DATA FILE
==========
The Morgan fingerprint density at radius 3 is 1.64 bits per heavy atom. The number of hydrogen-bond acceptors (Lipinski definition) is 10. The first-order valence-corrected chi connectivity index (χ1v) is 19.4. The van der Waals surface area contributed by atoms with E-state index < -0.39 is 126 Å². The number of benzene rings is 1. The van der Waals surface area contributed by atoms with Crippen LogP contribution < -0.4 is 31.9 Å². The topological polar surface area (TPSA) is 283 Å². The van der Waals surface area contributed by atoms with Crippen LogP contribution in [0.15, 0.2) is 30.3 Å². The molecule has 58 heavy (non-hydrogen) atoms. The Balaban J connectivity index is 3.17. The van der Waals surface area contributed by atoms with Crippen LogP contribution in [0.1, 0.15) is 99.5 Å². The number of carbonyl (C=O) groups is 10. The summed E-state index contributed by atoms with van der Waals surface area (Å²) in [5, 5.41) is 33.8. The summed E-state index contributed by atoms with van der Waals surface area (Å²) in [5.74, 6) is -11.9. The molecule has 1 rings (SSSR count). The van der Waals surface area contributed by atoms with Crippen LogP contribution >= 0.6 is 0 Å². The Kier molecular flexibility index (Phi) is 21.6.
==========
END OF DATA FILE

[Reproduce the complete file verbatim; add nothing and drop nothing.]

The Morgan fingerprint density at radius 3 is 1.64 bits per heavy atom. The number of hydrogen-bond acceptors (Lipinski definition) is 10. The first-order valence-corrected chi connectivity index (χ1v) is 19.4. The van der Waals surface area contributed by atoms with E-state index < -0.39 is 126 Å². The number of benzene rings is 1. The van der Waals surface area contributed by atoms with Crippen LogP contribution < -0.4 is 31.9 Å². The topological polar surface area (TPSA) is 283 Å². The van der Waals surface area contributed by atoms with Crippen LogP contribution in [0.15, 0.2) is 30.3 Å². The molecule has 58 heavy (non-hydrogen) atoms. The Balaban J connectivity index is 3.17. The van der Waals surface area contributed by atoms with Crippen LogP contribution in [0.1, 0.15) is 99.5 Å². The number of carbonyl (C=O) groups is 10. The summed E-state index contributed by atoms with van der Waals surface area (Å²) in [5, 5.41) is 33.8. The summed E-state index contributed by atoms with van der Waals surface area (Å²) in [5.74, 6) is -11.9. The molecule has 1 rings (SSSR count). The van der Waals surface area contributed by atoms with Crippen LogP contribution >= 0.6 is 0 Å². The Kier molecular flexibility index (Phi) is 21.6.